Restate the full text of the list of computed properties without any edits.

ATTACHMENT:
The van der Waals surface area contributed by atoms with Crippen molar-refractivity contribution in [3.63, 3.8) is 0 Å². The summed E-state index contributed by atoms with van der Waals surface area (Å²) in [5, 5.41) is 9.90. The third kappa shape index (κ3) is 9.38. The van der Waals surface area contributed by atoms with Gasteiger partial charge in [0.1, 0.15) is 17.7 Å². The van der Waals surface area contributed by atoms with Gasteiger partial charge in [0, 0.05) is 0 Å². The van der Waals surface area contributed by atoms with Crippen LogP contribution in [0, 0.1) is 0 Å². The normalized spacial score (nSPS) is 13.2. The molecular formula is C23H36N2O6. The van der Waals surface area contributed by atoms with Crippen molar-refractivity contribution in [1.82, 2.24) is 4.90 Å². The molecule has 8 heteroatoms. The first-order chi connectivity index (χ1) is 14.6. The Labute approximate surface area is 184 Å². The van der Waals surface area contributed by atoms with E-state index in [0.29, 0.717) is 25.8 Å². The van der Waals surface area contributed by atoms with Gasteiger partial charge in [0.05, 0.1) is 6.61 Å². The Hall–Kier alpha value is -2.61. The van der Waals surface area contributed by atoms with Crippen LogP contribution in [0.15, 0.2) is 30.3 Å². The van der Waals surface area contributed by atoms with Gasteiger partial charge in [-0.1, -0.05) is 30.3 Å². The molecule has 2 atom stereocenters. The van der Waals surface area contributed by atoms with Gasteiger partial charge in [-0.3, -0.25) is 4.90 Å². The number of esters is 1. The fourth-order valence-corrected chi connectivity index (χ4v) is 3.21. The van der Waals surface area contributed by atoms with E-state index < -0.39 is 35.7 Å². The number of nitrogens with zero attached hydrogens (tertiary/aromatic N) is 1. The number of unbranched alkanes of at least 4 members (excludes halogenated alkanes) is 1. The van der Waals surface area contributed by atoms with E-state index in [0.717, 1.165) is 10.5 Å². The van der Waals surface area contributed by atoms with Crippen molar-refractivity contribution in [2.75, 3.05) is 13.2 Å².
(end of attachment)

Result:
The van der Waals surface area contributed by atoms with Crippen molar-refractivity contribution in [3.63, 3.8) is 0 Å². The summed E-state index contributed by atoms with van der Waals surface area (Å²) in [5, 5.41) is 9.90. The third kappa shape index (κ3) is 9.38. The van der Waals surface area contributed by atoms with Gasteiger partial charge in [0.1, 0.15) is 17.7 Å². The van der Waals surface area contributed by atoms with Gasteiger partial charge in [0, 0.05) is 0 Å². The van der Waals surface area contributed by atoms with Crippen LogP contribution in [0, 0.1) is 0 Å². The normalized spacial score (nSPS) is 13.2. The molecular formula is C23H36N2O6. The van der Waals surface area contributed by atoms with Crippen molar-refractivity contribution in [1.82, 2.24) is 4.90 Å². The molecule has 8 heteroatoms. The first-order chi connectivity index (χ1) is 14.6. The Labute approximate surface area is 184 Å². The van der Waals surface area contributed by atoms with E-state index in [0.29, 0.717) is 25.8 Å². The van der Waals surface area contributed by atoms with Gasteiger partial charge in [0.05, 0.1) is 6.61 Å². The Hall–Kier alpha value is -2.61. The van der Waals surface area contributed by atoms with Crippen LogP contribution in [0.15, 0.2) is 30.3 Å². The van der Waals surface area contributed by atoms with Gasteiger partial charge in [-0.1, -0.05) is 30.3 Å². The molecule has 2 atom stereocenters. The van der Waals surface area contributed by atoms with Gasteiger partial charge in [-0.3, -0.25) is 4.90 Å². The number of esters is 1. The fourth-order valence-corrected chi connectivity index (χ4v) is 3.21. The van der Waals surface area contributed by atoms with E-state index < -0.39 is 35.7 Å². The number of nitrogens with zero attached hydrogens (tertiary/aromatic N) is 1. The number of unbranched alkanes of at least 4 members (excludes halogenated alkanes) is 1. The van der Waals surface area contributed by atoms with E-state index in [0.717, 1.165) is 10.5 Å². The van der Waals surface area contributed by atoms with Crippen molar-refractivity contribution in [2.75, 3.05) is 13.2 Å².